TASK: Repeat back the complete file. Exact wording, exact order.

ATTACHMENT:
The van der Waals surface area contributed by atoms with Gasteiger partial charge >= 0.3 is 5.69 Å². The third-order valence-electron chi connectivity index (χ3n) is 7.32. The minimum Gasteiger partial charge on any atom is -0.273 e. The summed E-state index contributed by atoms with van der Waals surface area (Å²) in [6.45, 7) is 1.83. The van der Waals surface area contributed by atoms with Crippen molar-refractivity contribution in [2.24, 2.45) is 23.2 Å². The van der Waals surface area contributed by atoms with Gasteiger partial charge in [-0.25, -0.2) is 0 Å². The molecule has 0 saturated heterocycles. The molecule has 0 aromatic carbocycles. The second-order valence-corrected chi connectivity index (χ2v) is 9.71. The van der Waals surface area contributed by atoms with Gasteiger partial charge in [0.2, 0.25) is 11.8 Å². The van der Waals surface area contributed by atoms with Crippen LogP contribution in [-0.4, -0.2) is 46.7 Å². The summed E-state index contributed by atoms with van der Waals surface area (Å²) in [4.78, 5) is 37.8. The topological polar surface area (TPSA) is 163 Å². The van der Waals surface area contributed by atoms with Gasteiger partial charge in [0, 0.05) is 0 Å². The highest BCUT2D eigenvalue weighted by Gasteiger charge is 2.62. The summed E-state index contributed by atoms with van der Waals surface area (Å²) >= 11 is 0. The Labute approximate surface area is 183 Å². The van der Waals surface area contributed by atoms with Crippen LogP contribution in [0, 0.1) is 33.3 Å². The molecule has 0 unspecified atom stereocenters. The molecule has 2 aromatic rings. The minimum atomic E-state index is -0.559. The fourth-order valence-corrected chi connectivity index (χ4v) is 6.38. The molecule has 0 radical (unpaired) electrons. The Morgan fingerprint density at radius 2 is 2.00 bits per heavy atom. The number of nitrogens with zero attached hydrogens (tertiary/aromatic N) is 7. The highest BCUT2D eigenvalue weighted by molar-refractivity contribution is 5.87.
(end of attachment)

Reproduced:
The van der Waals surface area contributed by atoms with Gasteiger partial charge >= 0.3 is 5.69 Å². The third-order valence-electron chi connectivity index (χ3n) is 7.32. The minimum Gasteiger partial charge on any atom is -0.273 e. The summed E-state index contributed by atoms with van der Waals surface area (Å²) in [6.45, 7) is 1.83. The van der Waals surface area contributed by atoms with Crippen molar-refractivity contribution in [2.24, 2.45) is 23.2 Å². The van der Waals surface area contributed by atoms with Gasteiger partial charge in [-0.25, -0.2) is 0 Å². The molecule has 0 saturated heterocycles. The molecule has 0 aromatic carbocycles. The second-order valence-corrected chi connectivity index (χ2v) is 9.71. The van der Waals surface area contributed by atoms with Gasteiger partial charge in [0.2, 0.25) is 11.8 Å². The van der Waals surface area contributed by atoms with Crippen LogP contribution in [-0.4, -0.2) is 46.7 Å². The summed E-state index contributed by atoms with van der Waals surface area (Å²) in [4.78, 5) is 37.8. The topological polar surface area (TPSA) is 163 Å². The van der Waals surface area contributed by atoms with Gasteiger partial charge in [0, 0.05) is 0 Å². The highest BCUT2D eigenvalue weighted by Gasteiger charge is 2.62. The summed E-state index contributed by atoms with van der Waals surface area (Å²) >= 11 is 0. The Labute approximate surface area is 183 Å². The van der Waals surface area contributed by atoms with Crippen LogP contribution in [0, 0.1) is 33.3 Å². The molecule has 0 unspecified atom stereocenters. The molecule has 2 aromatic rings. The minimum atomic E-state index is -0.559. The fourth-order valence-corrected chi connectivity index (χ4v) is 6.38. The molecule has 0 radical (unpaired) electrons. The Morgan fingerprint density at radius 2 is 2.00 bits per heavy atom. The number of nitrogens with zero attached hydrogens (tertiary/aromatic N) is 7. The highest BCUT2D eigenvalue weighted by molar-refractivity contribution is 5.87.